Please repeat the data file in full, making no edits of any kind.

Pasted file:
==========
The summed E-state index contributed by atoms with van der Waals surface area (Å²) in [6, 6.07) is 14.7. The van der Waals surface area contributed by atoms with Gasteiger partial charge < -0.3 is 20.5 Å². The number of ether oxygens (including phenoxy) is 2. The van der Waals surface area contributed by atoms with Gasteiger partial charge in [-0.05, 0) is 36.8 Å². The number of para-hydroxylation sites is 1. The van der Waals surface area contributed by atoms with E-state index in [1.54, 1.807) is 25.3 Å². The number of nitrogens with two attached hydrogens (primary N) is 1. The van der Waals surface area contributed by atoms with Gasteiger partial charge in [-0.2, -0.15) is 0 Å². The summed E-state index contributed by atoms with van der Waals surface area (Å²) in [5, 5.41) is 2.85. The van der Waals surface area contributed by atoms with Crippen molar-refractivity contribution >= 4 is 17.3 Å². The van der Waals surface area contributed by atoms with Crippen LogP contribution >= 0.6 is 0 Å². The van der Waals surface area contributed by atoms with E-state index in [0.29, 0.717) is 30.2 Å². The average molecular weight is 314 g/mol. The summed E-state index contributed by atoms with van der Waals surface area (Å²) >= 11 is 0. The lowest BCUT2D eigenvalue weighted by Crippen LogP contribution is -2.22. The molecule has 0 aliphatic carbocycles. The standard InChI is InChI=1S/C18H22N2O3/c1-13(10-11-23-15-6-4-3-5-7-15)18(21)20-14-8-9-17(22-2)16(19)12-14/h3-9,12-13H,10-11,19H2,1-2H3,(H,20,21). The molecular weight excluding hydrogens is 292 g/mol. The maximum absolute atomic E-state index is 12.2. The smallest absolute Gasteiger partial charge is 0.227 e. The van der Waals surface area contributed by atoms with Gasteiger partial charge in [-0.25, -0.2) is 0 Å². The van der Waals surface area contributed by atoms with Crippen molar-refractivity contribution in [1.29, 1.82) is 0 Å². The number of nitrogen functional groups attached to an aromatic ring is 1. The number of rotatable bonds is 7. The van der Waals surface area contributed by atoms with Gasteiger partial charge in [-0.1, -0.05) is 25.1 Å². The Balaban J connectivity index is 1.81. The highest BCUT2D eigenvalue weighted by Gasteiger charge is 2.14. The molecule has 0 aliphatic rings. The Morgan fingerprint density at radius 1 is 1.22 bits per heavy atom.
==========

The summed E-state index contributed by atoms with van der Waals surface area (Å²) in [6, 6.07) is 14.7. The van der Waals surface area contributed by atoms with Gasteiger partial charge < -0.3 is 20.5 Å². The number of ether oxygens (including phenoxy) is 2. The van der Waals surface area contributed by atoms with Gasteiger partial charge in [-0.05, 0) is 36.8 Å². The number of para-hydroxylation sites is 1. The van der Waals surface area contributed by atoms with E-state index in [1.54, 1.807) is 25.3 Å². The number of nitrogens with two attached hydrogens (primary N) is 1. The van der Waals surface area contributed by atoms with Gasteiger partial charge in [-0.2, -0.15) is 0 Å². The summed E-state index contributed by atoms with van der Waals surface area (Å²) in [5, 5.41) is 2.85. The van der Waals surface area contributed by atoms with Crippen molar-refractivity contribution >= 4 is 17.3 Å². The van der Waals surface area contributed by atoms with Crippen LogP contribution >= 0.6 is 0 Å². The van der Waals surface area contributed by atoms with E-state index in [0.29, 0.717) is 30.2 Å². The average molecular weight is 314 g/mol. The summed E-state index contributed by atoms with van der Waals surface area (Å²) >= 11 is 0. The lowest BCUT2D eigenvalue weighted by Crippen LogP contribution is -2.22. The molecule has 0 aliphatic carbocycles. The standard InChI is InChI=1S/C18H22N2O3/c1-13(10-11-23-15-6-4-3-5-7-15)18(21)20-14-8-9-17(22-2)16(19)12-14/h3-9,12-13H,10-11,19H2,1-2H3,(H,20,21). The molecular weight excluding hydrogens is 292 g/mol. The maximum absolute atomic E-state index is 12.2. The smallest absolute Gasteiger partial charge is 0.227 e. The van der Waals surface area contributed by atoms with Gasteiger partial charge in [-0.25, -0.2) is 0 Å². The van der Waals surface area contributed by atoms with Crippen molar-refractivity contribution in [1.29, 1.82) is 0 Å². The number of nitrogen functional groups attached to an aromatic ring is 1. The number of rotatable bonds is 7. The van der Waals surface area contributed by atoms with Gasteiger partial charge in [-0.1, -0.05) is 25.1 Å². The Balaban J connectivity index is 1.81. The highest BCUT2D eigenvalue weighted by Gasteiger charge is 2.14. The molecule has 0 aliphatic rings. The Morgan fingerprint density at radius 1 is 1.22 bits per heavy atom.